It’s important to know that there are many popular over-the-counter products used for everyday ailments that can cause a positive test if used in-competition. More specifically, many cold and flu medications and inhalers contain stimulants that are prohibited in-competition.
Keep reading to learn how athletes subject to anti-doping rules can safely use cold and flu products.
Look Out for Common Prohibited Ingredients
Ingredients to avoid using if you are competing or getting close to a competition include:
- Pseudoephedrine, which opens airways by reducing swelling and counteracts drowsiness caused by anti-histamines in combination products. These products are sold behind-the-counter at the pharmacy.
- Levomethamphetamine or propylhexedrine, found in nasal inhalants.
- Epinephrine, which is available as a metered dose inhaler or tablets sold to clear congestion in the lungs, or for relief from asthma.
These products will often have a “D” in the name or be marketed as the non-drowsy, or the “daytime” version of a medication.
Use the UFC Wallet Card
Athletes considering cold, flu, and allergy products can also reference the UFC Wallet Card, which lists international generic names of active ingredients frequently found in everyday medications. The Wallet Card is available in seven languages and can easily be kept on-hand for reference.
Search Products on Global DRO
When choosing a cold, flu, or allergy product, make sure to search for them on UFC Global DRO. UFC Global DRO provides information on the prohibited status of specific pharmaceutical products from the U.S., Canada, Australia, Japan, Switzerland, and the United Kingdom. Some over-the-counter medicinal products are also included in the database.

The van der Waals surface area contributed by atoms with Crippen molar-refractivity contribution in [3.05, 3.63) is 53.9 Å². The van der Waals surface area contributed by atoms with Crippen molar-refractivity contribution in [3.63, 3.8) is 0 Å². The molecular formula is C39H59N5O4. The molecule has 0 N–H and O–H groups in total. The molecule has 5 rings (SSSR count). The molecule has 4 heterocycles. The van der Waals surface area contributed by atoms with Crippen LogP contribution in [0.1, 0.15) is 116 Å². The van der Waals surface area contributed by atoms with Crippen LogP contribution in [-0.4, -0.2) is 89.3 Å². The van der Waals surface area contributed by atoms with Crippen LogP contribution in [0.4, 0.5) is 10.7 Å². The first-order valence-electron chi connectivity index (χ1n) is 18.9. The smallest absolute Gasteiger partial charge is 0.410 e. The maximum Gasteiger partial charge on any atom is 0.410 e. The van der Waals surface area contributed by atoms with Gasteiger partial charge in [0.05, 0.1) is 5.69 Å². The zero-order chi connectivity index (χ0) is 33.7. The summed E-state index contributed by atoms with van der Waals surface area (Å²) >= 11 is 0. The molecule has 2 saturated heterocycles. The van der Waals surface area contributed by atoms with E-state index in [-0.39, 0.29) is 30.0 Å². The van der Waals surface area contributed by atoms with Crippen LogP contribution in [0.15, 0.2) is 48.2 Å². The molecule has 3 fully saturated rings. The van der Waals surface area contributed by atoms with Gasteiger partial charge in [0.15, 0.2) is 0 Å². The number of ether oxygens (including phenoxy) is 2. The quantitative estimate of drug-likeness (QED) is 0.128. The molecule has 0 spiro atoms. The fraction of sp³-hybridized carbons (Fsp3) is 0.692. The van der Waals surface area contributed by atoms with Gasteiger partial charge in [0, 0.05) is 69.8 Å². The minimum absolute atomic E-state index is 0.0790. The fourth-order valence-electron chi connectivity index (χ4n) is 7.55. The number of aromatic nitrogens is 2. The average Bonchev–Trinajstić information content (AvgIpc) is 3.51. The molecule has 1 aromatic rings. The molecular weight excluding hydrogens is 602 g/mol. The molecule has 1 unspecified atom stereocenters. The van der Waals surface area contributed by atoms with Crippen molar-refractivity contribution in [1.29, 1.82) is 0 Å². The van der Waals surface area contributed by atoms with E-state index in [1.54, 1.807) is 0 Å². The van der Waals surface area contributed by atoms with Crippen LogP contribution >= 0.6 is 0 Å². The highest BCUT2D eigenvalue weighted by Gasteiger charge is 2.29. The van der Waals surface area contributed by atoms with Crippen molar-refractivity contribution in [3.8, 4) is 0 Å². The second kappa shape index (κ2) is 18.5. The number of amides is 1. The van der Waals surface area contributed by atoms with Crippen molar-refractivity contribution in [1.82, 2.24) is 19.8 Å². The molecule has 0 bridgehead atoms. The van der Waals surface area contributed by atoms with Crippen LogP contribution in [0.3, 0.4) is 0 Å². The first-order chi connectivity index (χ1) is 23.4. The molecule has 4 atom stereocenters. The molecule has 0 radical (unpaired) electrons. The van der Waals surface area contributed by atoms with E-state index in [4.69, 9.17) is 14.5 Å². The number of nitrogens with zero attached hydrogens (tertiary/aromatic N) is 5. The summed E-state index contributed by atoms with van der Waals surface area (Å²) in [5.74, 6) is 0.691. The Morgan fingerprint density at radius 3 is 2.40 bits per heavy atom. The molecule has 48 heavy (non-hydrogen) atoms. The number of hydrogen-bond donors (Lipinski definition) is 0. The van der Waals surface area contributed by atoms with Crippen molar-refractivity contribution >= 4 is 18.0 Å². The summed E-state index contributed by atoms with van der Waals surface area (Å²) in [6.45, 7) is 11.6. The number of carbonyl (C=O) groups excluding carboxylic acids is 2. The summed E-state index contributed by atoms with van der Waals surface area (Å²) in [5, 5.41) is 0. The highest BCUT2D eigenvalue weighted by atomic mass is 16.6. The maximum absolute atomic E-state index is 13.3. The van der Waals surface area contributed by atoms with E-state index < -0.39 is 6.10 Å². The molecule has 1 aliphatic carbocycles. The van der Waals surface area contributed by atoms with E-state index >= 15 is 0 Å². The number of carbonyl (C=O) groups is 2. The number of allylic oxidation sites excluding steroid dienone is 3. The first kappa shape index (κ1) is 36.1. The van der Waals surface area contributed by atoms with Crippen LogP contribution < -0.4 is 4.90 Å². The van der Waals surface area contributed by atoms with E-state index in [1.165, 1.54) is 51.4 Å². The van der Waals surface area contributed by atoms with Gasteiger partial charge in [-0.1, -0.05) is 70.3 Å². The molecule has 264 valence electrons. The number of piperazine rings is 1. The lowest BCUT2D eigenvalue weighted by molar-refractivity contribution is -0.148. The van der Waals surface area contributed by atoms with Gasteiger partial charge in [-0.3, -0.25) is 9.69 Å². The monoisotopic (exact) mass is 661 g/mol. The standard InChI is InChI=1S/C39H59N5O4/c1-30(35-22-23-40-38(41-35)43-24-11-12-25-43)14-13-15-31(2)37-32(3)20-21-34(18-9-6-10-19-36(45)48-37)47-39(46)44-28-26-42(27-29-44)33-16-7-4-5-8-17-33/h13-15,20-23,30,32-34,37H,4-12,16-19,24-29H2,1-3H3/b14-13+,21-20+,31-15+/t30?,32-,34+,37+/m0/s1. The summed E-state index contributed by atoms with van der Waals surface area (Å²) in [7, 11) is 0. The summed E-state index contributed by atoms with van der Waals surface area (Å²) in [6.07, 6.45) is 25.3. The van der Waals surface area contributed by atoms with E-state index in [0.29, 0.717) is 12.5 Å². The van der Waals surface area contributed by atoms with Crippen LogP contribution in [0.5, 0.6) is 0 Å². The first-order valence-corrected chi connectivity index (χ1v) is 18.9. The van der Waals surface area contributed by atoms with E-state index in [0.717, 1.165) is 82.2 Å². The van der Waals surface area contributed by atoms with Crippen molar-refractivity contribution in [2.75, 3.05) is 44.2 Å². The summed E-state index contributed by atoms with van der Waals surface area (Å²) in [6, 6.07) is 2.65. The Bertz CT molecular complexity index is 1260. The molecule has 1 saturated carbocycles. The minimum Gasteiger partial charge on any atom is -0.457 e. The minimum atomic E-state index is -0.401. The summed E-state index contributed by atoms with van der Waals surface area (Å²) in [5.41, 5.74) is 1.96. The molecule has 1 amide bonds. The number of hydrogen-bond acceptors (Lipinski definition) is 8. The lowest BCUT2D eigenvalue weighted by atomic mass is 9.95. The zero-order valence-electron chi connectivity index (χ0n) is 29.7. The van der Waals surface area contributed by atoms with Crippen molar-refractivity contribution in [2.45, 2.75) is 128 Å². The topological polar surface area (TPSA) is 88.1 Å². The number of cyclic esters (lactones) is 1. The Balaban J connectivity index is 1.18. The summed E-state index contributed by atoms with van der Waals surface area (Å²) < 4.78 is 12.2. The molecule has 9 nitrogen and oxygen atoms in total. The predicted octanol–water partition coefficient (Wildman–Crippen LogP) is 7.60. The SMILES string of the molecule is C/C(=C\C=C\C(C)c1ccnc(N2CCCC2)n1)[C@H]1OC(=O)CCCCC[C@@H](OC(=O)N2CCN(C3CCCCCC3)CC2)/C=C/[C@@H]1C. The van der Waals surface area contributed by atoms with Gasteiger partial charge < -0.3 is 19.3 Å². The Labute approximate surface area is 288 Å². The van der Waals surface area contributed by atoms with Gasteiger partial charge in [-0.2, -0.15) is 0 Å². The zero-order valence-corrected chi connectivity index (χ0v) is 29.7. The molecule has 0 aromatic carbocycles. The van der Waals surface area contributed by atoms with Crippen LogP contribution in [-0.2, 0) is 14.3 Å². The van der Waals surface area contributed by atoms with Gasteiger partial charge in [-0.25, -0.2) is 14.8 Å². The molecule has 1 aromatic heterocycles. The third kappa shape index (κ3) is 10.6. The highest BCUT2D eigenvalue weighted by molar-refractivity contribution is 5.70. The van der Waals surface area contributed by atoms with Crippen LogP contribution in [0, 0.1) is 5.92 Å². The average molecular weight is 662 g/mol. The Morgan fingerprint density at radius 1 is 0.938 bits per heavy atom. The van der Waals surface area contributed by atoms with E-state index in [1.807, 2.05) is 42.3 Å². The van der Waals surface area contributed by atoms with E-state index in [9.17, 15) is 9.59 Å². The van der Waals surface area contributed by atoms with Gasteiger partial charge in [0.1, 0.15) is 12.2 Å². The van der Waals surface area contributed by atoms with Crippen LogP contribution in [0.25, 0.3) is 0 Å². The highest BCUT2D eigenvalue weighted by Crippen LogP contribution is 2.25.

However, please keep in mind that not all brands of cold and flu products are added to UFC Global DRO.
This is because there are so many new products every year, sometimes with the same name but different ingredients, making it very difficult to ensure that an athlete will select the exact version they are using from the UFC Global DRO search results. Similarly, many products made by different companies have identical names but different ingredients. For example, there are multiple companies that sell a product called “Severe Cold and Cough” but with different ingredients. Athletes have to be very careful to select the brand that exactly matches their product.
Search Ingredients on UFC Global DRO
If an exact match for an over-the-counter medication isn’t listed on UFC Global DRO, the best thing to do is find the “Drug Facts” panel on the medication and search for each “Active ingredient.” Users do not have to search for the inactive ingredients, which are usually water, glycerol, colors, or flavorings. By searching for each active ingredient, you will be better able to get the correct anti-doping status of your medication.
Ask the USADA Experts
UFC Global DRO doesn’t include products from every country, nor is it available in every language. If an athlete’s country or language isn’t supported by UFC Global DRO, the athlete can take a picture of the medication (front and back of the label) and send it to USADA’s Drug Reference Team at email@example.com or call (719) 785-2000, option 2.